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What's Up at Council on Thursday, April 22? | April 19 2021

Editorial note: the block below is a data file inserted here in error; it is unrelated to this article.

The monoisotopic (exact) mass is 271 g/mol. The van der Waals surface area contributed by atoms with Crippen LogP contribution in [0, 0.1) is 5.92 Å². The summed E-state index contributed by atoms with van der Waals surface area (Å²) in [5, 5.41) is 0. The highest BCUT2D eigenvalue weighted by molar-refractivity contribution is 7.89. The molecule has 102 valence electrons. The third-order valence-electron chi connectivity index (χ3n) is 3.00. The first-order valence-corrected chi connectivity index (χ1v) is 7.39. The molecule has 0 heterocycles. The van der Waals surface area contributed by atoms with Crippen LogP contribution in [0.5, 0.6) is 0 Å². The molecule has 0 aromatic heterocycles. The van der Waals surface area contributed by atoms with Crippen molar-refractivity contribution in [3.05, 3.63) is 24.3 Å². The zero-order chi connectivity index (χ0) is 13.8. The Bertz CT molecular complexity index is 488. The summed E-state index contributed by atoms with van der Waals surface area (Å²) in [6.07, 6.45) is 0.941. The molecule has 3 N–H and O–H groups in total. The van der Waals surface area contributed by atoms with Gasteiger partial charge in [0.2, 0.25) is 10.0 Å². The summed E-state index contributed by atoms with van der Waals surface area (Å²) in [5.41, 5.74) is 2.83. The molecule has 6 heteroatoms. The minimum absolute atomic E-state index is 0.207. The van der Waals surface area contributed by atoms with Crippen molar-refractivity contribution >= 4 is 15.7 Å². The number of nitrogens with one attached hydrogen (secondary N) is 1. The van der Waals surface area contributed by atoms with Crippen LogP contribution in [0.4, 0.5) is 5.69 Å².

What's Up At Council? is our bi-weekly video series that gives you a glance at what's coming up for discussion and decision making at City Council.  Hosted by Mayor Lisa Helps, this week's episode is available here and on the City of Victoria's social media channels.  Here's What’s Up At Council on Thursday, April 22 at 6:30 p.m. View the meeting agenda and tune in to the live webcast. Council Meetings – How to Participate Throughout the global pandemic, City Council has been meeting regularly. Although you can't attend in person due to COVID-19, there are many ways to participate.  What City Council meetings are where final decisions are made that will most impact you. Mayor and Council convene twice a month to make decisions about bylaws and development permits, City business such as programs and services, and our Strategic Plan initiatives. When Victoria City Council meetings normally occur on the second and fourth Thursday of each month at 6:30 p.m. in Council Chambers at City Hall. Agendas are posted the Friday before by 3 p.m. here. NOTE: To accommodate renovations to the HVAC system at City Hall, from March 4 to June 10, meetings of Council will be held at the CRD Boardroom and will be webcast live and archived. How to Watch a Council Meeting You can watch the live webcast from the comfort of your home. Council webcasts are archived online so you can view at your convenience. View the 2021 Council Meeting Schedule. How to Participate in a Virtual Public Hearing Public hearings are held at Council meetings to provide Victoria citizens an opportunity to share their views on how land in their community is proposed to be used. During the pandemic, you can indicate your support or opposition to a Virtual Public Hearing item by submitting written comments or a pre-recorded video in advance, or by pre-registering to call-in. Learn how to participate in a Virtual Public Hearing. How to Request to Address Council on a Topic You can also address Council on a topic other than a public hearing by filling out the Request to Address Council Form. City staff will follow up with you on how to participate via conference call.  What Was Decided? Council Highlights provide a snapshot of the progress made on City programs, initiatives and on Council decision-making. Sign up to receive our Council Highlights by emailing Who Voted for What? You can see and track Council voting records at the click of a mouse with the Council Meeting Dashboard. The dashboard makes it easy to see how members of Council voted on a particular motion and gives you more tools to access and analyze information about decisions that impact you. The dashboard begins at the start of Council’s four-year term in November 2018.